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I bought some jewellery during the black friday sale for my family. The total cost of which is around $500 but the actual value is higher.

Can I still take all of the items I purchased without paying custom charges or should I return some stuff so that the actual value that I take across borders does not cross more than the allowed threshold?

Keeping in mind I'm on an F-1 visa and have been staying in the states for more than a year.

P.S. I would appreciate if someone can list a resource to check what is the actual value of the allowed items allowed to be taken from the United states to India without paying the custom duty.

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    This should not be closed as duplicate, because all of our other India customs/importation questions (that I can find) have not been about jewelry, which is called out in a separate rule, with no exceptions or relaxations of allowances. – CGCampbell Dec 2 '20 at 14:51
  • Sorry, new user here, closed the post unwittingly, anyway I can reopen it? – Utkarsh Jaiswal Dec 3 '20 at 5:16
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Jewelry importation is handled under Rule 5 of the Customs Baggage rules, and is kind of different than all other rules (which would define, for example, household goods, or electronics, such as multiple laptops.)

Jewellery.

A passenger residing abroad for more than one year, on return to India, shall be allowed clearance free of duty in his bona fide baggage of jewellery upto [sic] a weight, of twenty grams with a value cap of fifty thousand rupees if brought by a gentleman passenger, or forty grams with a value cap of one lakh rupees if brought by a lady passenger.

I would add that Rule 5 (jewelry) is not part of the relaxation of allowances granted for extended stays (for things like un-accompanied baggage). Rule 5 basically stands alone and does not appear to be modified by any other rules or exceptions.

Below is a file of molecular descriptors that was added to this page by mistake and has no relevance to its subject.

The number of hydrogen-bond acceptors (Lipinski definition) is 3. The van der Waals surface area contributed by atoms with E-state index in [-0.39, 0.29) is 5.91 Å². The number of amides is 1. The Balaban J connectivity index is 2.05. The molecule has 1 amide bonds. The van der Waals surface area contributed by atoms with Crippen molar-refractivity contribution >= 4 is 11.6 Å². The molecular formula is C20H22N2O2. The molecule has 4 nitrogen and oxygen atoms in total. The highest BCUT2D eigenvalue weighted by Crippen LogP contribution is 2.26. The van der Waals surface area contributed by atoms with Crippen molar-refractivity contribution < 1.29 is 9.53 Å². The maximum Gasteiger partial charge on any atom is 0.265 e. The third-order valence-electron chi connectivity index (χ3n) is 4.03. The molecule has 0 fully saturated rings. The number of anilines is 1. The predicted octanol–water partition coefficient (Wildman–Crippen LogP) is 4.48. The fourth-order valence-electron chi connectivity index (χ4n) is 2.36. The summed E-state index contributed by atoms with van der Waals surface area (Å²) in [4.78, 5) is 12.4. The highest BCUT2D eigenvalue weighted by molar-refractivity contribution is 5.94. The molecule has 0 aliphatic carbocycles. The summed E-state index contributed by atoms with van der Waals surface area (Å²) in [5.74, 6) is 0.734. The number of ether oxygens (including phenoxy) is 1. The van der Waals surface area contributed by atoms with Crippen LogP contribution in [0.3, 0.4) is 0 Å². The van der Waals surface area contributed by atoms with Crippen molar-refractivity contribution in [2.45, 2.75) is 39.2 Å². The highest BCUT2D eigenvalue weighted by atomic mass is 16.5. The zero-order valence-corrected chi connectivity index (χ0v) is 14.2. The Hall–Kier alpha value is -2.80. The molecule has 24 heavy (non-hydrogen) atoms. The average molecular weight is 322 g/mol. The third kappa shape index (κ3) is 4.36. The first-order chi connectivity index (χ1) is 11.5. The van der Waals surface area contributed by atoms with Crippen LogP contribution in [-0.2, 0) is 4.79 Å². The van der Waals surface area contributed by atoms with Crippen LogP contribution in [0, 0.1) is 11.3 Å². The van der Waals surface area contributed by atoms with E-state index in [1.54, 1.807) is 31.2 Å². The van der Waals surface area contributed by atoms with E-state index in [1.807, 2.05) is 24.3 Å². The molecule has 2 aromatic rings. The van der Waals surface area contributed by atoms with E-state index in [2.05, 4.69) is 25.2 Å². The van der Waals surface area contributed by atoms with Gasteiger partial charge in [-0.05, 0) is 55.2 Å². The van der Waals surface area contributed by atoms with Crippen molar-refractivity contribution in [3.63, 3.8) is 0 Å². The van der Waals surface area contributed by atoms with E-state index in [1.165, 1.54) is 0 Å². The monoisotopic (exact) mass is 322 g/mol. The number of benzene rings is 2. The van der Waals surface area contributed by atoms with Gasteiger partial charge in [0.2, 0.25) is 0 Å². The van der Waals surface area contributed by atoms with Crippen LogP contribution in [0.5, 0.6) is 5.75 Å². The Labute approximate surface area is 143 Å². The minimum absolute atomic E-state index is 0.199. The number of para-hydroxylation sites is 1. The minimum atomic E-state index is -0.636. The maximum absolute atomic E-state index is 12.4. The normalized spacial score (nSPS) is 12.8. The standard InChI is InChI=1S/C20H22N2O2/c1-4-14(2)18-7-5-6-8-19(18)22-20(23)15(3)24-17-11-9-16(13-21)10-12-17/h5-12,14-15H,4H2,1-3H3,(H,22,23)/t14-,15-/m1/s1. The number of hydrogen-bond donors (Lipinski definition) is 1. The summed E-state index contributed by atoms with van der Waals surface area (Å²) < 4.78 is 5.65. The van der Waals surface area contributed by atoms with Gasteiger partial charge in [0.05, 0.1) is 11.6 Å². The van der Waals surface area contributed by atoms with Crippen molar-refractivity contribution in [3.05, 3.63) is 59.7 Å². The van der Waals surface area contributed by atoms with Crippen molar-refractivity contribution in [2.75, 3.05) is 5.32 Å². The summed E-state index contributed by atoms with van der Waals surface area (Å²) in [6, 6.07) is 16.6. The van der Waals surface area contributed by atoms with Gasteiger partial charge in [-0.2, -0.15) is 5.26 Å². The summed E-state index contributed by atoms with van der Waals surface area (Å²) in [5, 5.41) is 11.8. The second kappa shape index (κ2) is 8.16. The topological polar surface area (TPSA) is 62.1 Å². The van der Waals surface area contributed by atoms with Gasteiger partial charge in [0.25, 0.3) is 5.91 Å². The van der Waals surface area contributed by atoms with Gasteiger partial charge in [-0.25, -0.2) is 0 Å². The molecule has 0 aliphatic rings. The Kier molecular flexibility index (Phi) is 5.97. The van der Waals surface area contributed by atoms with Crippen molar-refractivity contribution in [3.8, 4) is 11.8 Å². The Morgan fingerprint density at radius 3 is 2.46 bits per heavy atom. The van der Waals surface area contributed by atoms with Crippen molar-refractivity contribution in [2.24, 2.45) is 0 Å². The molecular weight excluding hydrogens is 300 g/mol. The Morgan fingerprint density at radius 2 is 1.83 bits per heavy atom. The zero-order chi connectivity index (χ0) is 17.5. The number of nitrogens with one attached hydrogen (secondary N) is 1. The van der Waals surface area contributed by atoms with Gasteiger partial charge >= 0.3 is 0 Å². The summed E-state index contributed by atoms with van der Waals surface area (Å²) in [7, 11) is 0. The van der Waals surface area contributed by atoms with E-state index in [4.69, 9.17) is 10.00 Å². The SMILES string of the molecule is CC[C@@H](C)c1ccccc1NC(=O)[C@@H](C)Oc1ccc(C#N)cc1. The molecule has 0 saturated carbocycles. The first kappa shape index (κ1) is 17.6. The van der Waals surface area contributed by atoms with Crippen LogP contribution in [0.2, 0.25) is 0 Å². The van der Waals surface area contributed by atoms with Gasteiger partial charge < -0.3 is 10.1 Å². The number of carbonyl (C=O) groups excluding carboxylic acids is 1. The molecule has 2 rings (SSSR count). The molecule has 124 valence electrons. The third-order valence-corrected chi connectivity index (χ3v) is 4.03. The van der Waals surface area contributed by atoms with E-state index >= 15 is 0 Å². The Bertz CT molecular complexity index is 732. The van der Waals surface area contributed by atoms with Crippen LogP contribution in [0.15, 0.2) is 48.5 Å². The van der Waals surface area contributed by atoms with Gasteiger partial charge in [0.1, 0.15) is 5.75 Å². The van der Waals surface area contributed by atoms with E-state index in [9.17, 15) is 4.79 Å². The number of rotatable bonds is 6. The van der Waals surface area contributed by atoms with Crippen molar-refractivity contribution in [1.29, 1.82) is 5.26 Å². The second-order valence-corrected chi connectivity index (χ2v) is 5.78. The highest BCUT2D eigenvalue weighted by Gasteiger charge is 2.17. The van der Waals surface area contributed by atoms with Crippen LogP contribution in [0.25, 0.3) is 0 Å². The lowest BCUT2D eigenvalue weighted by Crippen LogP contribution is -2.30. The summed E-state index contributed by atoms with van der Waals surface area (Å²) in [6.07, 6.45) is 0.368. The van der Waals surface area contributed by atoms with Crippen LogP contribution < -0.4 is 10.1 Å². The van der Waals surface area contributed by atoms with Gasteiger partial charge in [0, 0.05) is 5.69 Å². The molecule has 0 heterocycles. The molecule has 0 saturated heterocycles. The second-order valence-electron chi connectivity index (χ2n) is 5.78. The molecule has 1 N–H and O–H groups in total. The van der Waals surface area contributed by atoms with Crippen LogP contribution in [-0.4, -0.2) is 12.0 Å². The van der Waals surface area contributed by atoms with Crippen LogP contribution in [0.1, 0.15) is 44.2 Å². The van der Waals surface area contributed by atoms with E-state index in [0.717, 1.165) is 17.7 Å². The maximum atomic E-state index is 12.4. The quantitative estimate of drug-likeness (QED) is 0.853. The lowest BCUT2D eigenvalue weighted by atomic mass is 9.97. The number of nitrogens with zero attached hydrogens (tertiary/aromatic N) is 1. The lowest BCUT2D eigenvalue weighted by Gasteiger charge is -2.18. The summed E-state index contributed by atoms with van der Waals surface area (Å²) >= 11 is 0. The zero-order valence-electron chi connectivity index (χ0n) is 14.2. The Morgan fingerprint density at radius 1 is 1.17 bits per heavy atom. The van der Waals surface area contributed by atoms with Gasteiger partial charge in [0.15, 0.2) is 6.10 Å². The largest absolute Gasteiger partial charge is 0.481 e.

NOTE Please realize that anything I state, as an unknown Internet stranger, should be taken with a very large grain of salt, so to speak. My interpretation of the rules, is just that: my interpretation of the rules. Another Internet stranger may have a different interpretation. The only people who count are the Customs officers at your arrival point. My actual recommendation to you is to be able to pay 100% of the most expensive valuation of the jewelry using the highest exchange rate possible. That way, no matter what the officers decide, you are covered. If you can't afford to pay it, then why take the chance of having your gifts confiscated, or worse, being jailed for a crime you never intended to commit.

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  • Please note, I'm not suggesting that the OP is intending to commit a crime. I'm saying that until the OP actually goes through customs in India, none of us can really truly now how the officers will react. – CGCampbell Dec 2 '20 at 15:03

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